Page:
It’s been nearly 60 years since the British Invasion began, but the debate rages on: Beatles or Stones? Fans have been arguing the point for generations, and with the music industry basically shut down by the COVID-19 pandemic, Paul McCartney and Mick Jagger are getting in on the action.
McCartney called into The Howard Stern Show earlier this month to promote Get Back, Peter Jackson’s upcoming Beatles documentary. Stern brought up the rivalry and was adamant about his preference for the Liverpudlian foursome.
“You know you’re going to persuade me to agree with that one,” McCartney said. “The Stones are a fantastic group. I go to see them every time they come out because they’re a great, great band.”
“They are rooted in the blues,” McCartney continued. “When they are writing stuff, it’s to do with the blues, whereas we had a little more influences. … There’s a lot of differences, but I love the Stones, but I’m with you: The Beatles were better.”
Appearing last week on an Apple Music show hosted by New Zealand DJ Zane Lowe, Jagger laughed when Lowe brought up McCartney’s comments.
“There’s obviously no competition,” Jagger replied, refusing to clarify what exactly he meant in a sort of tongue-in-cheek manner. Then, Jagger clarified what he saw as the “big difference” between the groups.
“Slightly seriously, the Rolling Stones have been a big concert band in other decades and other eras when the Beatles never even did an arena tour, you know Madison Square Garden with a decent sound system. They broke up before that business started, the touring business for real.”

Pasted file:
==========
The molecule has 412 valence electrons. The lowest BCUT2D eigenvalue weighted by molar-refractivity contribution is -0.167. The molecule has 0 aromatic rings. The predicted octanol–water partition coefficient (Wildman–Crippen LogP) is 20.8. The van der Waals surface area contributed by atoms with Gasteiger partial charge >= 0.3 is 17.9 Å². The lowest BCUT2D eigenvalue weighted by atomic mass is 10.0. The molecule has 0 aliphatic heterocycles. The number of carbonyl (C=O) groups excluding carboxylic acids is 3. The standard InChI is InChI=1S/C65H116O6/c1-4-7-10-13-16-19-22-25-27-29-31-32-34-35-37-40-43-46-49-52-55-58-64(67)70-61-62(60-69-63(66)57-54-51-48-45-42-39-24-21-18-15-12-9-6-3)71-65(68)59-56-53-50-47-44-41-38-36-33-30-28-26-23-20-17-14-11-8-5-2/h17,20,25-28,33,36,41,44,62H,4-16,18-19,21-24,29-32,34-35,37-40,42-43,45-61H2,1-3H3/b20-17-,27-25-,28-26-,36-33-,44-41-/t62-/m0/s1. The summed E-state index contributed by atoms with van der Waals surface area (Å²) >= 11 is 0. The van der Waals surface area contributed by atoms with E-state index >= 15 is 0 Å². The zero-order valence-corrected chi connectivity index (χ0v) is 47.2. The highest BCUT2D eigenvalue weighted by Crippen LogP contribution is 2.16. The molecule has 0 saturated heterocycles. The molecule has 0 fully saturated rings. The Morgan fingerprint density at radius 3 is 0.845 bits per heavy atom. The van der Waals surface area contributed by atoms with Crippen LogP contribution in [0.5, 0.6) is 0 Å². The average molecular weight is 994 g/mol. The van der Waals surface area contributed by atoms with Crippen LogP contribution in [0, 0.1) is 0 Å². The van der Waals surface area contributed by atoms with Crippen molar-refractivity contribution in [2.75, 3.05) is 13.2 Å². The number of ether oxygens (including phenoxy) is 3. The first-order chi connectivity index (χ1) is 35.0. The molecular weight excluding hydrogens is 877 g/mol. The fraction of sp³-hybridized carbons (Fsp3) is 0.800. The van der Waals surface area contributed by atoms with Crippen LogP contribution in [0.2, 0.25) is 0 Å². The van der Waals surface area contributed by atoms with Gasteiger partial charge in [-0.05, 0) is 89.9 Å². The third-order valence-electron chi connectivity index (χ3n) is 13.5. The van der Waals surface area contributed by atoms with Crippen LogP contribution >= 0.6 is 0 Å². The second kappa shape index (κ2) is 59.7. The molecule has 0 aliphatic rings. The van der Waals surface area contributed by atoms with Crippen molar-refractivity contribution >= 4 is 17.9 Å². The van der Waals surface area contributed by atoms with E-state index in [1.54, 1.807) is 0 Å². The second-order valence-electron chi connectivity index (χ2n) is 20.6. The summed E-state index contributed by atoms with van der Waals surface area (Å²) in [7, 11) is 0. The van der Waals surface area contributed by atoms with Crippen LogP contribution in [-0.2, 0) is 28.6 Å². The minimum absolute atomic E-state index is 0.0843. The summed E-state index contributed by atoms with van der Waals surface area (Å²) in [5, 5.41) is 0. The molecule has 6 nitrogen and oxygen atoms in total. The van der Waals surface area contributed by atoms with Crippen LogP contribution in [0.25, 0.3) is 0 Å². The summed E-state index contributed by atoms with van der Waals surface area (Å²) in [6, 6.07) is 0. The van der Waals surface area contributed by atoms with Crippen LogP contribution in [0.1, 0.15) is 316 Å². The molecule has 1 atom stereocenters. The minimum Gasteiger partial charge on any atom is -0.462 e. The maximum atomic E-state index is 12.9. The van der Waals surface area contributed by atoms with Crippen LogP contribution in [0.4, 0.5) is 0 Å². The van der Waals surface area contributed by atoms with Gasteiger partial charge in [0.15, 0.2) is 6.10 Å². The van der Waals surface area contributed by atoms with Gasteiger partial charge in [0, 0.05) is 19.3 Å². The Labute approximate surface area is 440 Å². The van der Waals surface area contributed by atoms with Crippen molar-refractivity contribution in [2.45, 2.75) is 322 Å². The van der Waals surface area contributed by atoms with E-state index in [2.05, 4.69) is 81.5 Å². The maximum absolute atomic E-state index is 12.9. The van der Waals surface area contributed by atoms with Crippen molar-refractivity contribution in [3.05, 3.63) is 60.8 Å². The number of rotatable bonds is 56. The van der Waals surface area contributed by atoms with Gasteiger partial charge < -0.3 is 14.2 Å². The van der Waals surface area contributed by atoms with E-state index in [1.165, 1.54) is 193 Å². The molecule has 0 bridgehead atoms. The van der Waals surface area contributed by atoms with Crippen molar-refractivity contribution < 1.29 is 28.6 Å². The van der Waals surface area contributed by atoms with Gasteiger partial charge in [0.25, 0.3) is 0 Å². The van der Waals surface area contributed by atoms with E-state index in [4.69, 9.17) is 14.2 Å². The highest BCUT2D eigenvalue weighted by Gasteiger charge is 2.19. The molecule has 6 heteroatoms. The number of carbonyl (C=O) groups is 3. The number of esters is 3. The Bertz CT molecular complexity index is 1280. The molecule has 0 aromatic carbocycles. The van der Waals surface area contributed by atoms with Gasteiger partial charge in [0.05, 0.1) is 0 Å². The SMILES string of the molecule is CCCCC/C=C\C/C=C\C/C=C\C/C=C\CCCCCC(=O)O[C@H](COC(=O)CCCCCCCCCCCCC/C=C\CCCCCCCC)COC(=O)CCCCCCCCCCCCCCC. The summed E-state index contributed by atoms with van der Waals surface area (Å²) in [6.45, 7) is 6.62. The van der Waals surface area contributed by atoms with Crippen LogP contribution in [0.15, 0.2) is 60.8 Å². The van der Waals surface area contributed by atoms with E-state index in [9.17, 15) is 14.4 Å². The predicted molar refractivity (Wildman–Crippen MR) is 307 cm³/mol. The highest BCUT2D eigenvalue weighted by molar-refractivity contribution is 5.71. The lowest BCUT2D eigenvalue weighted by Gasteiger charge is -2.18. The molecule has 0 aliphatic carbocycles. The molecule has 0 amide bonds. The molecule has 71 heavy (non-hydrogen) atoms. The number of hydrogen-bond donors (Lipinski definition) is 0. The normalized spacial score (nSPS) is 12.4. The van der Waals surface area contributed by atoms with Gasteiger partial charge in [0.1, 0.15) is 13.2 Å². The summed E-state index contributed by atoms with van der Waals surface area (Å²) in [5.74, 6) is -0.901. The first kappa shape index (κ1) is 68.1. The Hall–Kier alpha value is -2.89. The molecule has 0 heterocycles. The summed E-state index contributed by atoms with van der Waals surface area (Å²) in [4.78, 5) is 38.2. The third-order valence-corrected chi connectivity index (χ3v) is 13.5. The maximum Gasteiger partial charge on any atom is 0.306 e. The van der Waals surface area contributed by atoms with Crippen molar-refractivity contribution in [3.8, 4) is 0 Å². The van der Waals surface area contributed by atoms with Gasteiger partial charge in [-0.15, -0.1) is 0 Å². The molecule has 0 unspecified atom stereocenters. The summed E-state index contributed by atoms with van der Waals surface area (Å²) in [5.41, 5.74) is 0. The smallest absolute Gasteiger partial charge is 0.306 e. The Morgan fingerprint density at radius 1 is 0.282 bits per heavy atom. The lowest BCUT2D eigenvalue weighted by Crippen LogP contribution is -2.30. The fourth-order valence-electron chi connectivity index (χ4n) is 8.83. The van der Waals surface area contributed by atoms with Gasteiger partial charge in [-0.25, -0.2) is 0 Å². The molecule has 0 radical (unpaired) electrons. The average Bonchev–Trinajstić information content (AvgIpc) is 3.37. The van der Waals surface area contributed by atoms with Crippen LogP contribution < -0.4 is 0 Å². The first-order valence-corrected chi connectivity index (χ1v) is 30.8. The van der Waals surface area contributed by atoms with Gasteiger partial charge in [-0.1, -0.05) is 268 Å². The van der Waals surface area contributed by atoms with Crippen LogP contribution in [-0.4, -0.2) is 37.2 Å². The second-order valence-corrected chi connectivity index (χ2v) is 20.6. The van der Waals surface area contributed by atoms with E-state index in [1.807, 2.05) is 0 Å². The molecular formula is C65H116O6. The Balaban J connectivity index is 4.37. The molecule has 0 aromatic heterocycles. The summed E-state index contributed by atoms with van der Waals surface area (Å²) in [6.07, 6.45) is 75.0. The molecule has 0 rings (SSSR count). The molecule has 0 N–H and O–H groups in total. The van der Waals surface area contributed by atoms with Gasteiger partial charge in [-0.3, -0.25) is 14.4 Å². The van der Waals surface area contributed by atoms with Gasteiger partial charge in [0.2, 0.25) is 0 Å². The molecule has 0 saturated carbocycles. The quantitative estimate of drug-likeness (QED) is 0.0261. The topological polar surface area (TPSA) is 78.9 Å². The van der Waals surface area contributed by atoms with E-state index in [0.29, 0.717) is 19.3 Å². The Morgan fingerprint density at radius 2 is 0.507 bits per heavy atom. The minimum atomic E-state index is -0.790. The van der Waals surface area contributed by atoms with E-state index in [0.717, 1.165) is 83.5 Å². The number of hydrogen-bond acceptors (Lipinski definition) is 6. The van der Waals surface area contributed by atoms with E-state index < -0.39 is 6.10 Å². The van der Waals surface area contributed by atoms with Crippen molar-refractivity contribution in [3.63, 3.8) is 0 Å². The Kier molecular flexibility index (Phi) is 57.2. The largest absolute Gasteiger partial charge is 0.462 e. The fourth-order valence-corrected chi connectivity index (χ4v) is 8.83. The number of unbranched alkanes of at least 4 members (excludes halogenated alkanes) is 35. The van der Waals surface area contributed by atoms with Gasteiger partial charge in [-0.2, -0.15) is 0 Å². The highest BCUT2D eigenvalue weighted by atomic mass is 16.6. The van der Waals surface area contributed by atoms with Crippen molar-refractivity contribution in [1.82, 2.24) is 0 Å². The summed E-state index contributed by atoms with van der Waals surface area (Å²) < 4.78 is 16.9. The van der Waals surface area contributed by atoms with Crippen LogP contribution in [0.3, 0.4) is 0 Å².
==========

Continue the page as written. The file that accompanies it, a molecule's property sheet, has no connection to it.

“That’s the real big difference between these two bands: One band is unbelievably luckily still playing in stadiums and then the other band doesn’t exist.”
So there you have it: Paul says the Beatles’ willingness to explore new sounds made them better, while Mick says that the Stones’ longevity and mastery of the arena concert gives them the edge.
It will, as always, be a matter of taste. But thankfully, your rock ‘n roll dads are keeping the rivalry friendly. They’ve known each other for decades, and they can doubtlessly understand each other’s life experiences better than nearly anyone else.
When the Beatles were inducted into the Rock and Roll Hall of Fame in 1988, the one chosen to introduce them was none other than Mick Jagger.
“We had a lot of rivalry in those early years, and a little bit of friction, but we always ended up friends, and I like to think we still are,” Jagger said. “Those were some of the greatest times in our lives, and I’m really proud to be the one that leads them into the Rock and Roll Hall of Fame.”
Reading that and pondering their respective oeuvres, it’s hard not to feel lucky that we even get to choose a favorite.